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October 20, 2010

New fund launched to aid technology commercialization

The University has announced a new program to foster the continued development of promising new technologies. The Technology Development Fund will award grants to scientists in an effort to help advance a technology closer to the stage where it can be transferred to the market.

“Research universities are sources of innovation and scientific breakthroughs that can become the basis for new commercial ventures and, ultimately, economic growth,” says Provost Ralph Kuncl. “However, nascent technology often requires an additional period of research and development before it becomes a viable commercial opportunity.”

The bulk of the technological discoveries made in academic institutions like Rochester are in fundamental science and engineering fields. Typically, a researcher will obtain a government grant to fund a defined research project, and when the project is completed, the technology essentially “freezes” where it is. While these innovations often represent important scientific advances, many remain stuck in an early stage of development—from the market’s perspective—because they are unproven or still have high risk of technical failure. Consequently, they are not readily transferrable to the commercial sector.

“The objective of the Technology Development Fund is to support precommercialization research and prototype development in order to add value to early stage technologies and increase the likelihood of their future commercialization,” says Robert Clark, dean of the Hajim School. “In doing so, the fund will seek to close the gap between the culmination of laboratory research and the initiation of technology transfer through licensing or new venture creation.”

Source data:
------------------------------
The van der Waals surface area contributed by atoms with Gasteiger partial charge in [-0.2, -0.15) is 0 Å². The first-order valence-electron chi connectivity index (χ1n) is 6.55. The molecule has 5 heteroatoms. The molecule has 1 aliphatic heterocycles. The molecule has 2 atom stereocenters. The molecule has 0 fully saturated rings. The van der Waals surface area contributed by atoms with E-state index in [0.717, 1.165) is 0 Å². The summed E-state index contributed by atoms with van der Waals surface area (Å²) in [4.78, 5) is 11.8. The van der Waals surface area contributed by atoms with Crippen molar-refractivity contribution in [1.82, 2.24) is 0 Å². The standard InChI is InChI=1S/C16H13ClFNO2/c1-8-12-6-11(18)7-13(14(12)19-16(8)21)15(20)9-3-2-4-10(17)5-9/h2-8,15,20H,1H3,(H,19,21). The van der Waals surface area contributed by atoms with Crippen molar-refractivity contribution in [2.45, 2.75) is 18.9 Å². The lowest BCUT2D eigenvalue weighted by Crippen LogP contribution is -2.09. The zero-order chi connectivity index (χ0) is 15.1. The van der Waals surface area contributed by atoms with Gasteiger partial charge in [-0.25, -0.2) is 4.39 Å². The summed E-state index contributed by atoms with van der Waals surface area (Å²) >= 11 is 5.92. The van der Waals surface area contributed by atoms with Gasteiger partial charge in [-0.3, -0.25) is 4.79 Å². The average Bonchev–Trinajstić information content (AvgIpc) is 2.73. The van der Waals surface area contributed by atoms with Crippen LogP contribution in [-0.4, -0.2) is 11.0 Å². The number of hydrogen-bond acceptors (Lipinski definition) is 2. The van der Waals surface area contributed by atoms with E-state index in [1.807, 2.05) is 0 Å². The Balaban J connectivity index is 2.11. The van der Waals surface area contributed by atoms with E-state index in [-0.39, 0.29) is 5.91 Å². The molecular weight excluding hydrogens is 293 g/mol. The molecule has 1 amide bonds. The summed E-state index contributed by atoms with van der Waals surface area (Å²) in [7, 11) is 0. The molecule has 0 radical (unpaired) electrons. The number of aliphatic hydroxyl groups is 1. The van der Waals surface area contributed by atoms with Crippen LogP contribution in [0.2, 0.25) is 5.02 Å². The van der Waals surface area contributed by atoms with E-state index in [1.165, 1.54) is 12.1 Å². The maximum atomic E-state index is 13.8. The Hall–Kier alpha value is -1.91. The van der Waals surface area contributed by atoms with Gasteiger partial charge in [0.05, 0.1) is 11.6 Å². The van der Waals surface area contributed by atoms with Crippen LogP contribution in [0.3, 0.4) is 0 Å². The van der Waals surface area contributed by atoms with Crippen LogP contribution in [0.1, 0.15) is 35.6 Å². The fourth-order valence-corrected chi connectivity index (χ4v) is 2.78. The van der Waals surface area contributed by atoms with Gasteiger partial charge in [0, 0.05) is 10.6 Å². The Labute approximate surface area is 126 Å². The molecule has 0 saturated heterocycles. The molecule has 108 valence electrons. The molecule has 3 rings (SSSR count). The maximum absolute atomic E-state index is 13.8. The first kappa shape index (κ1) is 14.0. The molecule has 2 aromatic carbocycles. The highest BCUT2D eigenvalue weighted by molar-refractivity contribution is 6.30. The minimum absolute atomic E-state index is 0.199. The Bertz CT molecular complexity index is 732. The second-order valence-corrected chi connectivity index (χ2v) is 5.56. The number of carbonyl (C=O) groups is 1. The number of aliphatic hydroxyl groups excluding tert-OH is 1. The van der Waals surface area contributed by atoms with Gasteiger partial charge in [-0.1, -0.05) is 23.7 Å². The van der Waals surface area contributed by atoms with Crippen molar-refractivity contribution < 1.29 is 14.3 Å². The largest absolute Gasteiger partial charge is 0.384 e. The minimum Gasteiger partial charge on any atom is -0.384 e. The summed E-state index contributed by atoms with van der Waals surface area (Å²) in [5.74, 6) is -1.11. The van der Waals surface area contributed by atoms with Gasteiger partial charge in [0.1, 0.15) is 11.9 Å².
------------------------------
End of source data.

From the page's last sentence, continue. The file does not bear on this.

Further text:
On average, every year there are approximately 125 “invention disclosures”—discoveries that potentially represent new technologies—reported by University researchers. The University will subsequently file patent applications for a subset of these disclosures and on average is issued approximately 40 U.S. and foreign patents per year.

The resulting intellectual property is marketed and transferred to the private sector for commercial development. The University currently maintains approximately 110 licensing agreements for its technologies. In most instances, these transactions take the form of an agreement with an established company; others go on to form the basis of start-up companies. An average of 3 to 4 start-up companies are formed each year to develop University technologies, the vast majority of which stay in Rochester and contribute to the region’s growing high technology sectors.

While industries are increasingly turning to academia as they scale back their own “blue sky” early-phase research activities, economic forces have also compelled companies to be more selective. Therefore, they often look to acquire and invest in technologies that are closer to market.

“It is well known that venture capital investors and industry have become more conservative and are more reluctant to gamble on early stage innovation,” says Peter Robinson, COO of the Medical Center. “By making strategic investments in promising discoveries, we can help move these technologies to the point where their commercial potential is more fully realized and, in doing so, accelerate the transfer of these technologies to the marketplace.”

The Technology Development Fund will solicit proposals twice a year. Qualified applicants include University faculty, students, or staff who have submitted an invention disclosure to one of the University’s Offices of Technology Transfer. Proposals will be reviewed by a screening committee of external professionals, including members of the commercial sector, entrepreneurs, venture capitalists, scientists, and angel investors, who will identify scientific objectives that, with additional support, have a strong commercial potential. Awards from the fund will range from $40,000 to $100,000.

Volunteers from the screening committee, the Simon School, High Tech Rochester, and other entrepreneurs will be available to serve as “coaches” to help support and review the work of the awardees.

Michael Rusnak, the associate director for biological sciences in the Medical Center Office of Technology Transfer, will manage the day-to-day operations of the fund. Rusnak, who will now also serve as deputy director of New Ventures and Technologies Development, has more than 23 years of professional experience in the field of technology commercialization in both the private sector and in academia.

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